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Products > Lippia graveolens
Lippia graveolens - Mexican oregano
Image of Lippia graveolens
Habit and Cultural Information
Category: Shrub
Family: Verbenaceae (Vervains)
Origin: Mexico (North America)
Evergreen: Yes
Flower Color: Cream
Bloomtime: Spring/Summer
Fragrant Flowers: Yes
Height: 4-5 feet
Width: 4-5 feet
Exposure: Full Sun
Irrigation (H2O Info): Low Water Needs
Winter Hardiness: 30-32° F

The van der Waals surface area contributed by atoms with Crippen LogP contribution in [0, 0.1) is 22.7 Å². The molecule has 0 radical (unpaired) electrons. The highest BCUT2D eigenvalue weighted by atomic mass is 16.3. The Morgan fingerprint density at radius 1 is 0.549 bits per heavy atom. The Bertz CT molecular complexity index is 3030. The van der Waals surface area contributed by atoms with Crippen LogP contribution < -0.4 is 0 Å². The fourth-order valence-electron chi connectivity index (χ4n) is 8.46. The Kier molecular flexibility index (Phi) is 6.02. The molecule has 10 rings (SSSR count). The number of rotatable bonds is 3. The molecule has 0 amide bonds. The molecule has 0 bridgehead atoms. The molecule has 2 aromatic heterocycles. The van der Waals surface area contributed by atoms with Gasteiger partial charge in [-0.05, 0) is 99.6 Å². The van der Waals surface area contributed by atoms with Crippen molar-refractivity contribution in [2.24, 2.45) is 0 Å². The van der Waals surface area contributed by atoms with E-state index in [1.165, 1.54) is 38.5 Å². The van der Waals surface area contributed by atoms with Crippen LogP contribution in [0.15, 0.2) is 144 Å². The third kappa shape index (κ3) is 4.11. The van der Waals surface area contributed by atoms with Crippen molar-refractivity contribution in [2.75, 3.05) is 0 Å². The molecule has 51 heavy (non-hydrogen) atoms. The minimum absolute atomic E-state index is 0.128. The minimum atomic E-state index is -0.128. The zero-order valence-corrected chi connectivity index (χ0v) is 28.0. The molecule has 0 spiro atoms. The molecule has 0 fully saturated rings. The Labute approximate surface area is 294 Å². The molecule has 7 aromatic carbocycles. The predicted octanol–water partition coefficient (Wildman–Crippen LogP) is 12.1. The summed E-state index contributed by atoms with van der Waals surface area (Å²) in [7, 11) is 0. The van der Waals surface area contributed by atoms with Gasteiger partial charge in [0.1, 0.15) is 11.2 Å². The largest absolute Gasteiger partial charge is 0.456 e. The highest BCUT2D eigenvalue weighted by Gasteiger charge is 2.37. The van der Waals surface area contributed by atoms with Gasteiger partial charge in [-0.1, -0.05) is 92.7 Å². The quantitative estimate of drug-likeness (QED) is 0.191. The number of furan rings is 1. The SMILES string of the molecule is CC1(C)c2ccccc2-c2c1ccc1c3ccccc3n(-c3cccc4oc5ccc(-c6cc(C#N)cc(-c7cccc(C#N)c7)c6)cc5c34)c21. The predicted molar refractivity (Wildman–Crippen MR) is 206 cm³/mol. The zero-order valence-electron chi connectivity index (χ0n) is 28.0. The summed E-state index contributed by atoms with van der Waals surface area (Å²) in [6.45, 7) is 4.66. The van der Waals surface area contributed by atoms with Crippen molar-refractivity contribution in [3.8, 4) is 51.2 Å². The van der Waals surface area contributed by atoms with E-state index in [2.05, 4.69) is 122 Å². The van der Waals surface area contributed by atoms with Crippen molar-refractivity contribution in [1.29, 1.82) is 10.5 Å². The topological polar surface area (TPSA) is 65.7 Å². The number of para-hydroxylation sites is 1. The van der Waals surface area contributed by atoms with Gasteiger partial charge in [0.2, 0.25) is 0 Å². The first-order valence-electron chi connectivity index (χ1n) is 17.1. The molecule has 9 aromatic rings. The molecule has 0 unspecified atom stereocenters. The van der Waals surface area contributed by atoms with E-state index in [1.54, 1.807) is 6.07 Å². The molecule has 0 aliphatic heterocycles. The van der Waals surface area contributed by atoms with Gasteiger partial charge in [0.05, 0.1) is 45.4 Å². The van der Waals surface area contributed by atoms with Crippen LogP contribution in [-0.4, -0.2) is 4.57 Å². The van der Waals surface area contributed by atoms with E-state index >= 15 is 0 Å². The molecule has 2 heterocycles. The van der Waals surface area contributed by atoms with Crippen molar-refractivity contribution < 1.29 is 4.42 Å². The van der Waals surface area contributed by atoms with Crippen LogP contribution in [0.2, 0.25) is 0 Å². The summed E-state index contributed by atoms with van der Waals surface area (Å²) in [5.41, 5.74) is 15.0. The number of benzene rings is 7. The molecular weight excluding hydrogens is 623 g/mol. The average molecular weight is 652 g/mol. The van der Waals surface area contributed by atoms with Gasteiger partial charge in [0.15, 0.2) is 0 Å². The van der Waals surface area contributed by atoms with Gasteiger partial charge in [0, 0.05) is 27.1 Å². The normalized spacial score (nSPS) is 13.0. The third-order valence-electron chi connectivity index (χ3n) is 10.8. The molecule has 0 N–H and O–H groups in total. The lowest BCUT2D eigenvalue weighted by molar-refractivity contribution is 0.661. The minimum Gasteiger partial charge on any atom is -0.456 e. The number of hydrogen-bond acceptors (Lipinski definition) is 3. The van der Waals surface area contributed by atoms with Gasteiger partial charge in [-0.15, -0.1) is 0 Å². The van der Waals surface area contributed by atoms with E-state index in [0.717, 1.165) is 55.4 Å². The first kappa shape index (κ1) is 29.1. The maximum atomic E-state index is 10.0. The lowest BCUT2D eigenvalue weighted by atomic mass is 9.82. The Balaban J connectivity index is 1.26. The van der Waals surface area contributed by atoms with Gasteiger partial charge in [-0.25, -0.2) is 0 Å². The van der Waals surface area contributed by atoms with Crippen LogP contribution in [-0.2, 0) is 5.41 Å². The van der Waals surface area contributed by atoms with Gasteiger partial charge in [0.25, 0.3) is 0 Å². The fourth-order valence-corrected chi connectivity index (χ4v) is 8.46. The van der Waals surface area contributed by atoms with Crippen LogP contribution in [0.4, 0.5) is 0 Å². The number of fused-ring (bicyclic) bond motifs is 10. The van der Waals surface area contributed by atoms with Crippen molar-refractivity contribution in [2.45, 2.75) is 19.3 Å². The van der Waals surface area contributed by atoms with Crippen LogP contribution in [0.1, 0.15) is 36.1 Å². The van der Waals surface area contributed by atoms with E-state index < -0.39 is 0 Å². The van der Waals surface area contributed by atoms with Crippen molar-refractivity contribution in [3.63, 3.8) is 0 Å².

Lippia graveolens (Mexican oregano) An evergreen shrub to 5 feet tall by equal width with aromatic small oblong olive green pleated leaves and from spring through fall appear the fragrant small yellow centered cream flowers that are held in clusters that resemble those of Lantana. Plant in full sun and irrigate occasionally to hardly at all - this is a very drought tolerant plant! Hardy to around 30 °F and though it may drop leaves in cold years, it will usually resprout in spring. Though a bit unruly looking and not terribly long lived (most estimate not much more than 10 years), the flowers are attractive and the leaves are very useful for culinary purposes and it also reportedly attracts nectar feeding butterflies, bees and other insects as well as seed eating birds. Lippia graveolens is native to the most southern tip of Texas, south through Mexico into Central America. The name for the genus honors the French naturalist and botanist Augustus Lippi, (1678-1705) and the specific epithet is from the Latin words 'gravis' meaning "heavy" and 'oleo' meaning "oil" in reference to the aromatic oils of this species. It is usually commonly called Mexican oregano but also redbrush lippia, Scented lippia, scented matgrass and in Mexico it is called orégano cimarrón, meaning "wild oregano". The leaves are used extensively as an herb in Mexico and Central America for their strong oregano flavor, which some declare is stronger than true Oregano, Origanum vulgare. Though these plants share similar essential oils, Lippia graveolens is unrelated to true Oregano, which is a member of the mint family, the Lamiaceae. Two other plants in the mint family are also called Mexican Oregano, Poliomintha longiflora and Monarda fistulosa var. menthifolia. Our thanks go out to our friend John Bleck for sharing this interesting plant with us.  Information displayed on this page about  Lippia graveolens is based on the research conducted about it in our library and from reliable online resources. We also note those observations we have made of this plant as it grows in the nursery's garden and in other gardens, as well how crops have performed in our nursery field. We will incorporate comments we receive from others, and welcome to hear from anyone who may have additional information, particularly if they share any cultural information that would aid others in growing it.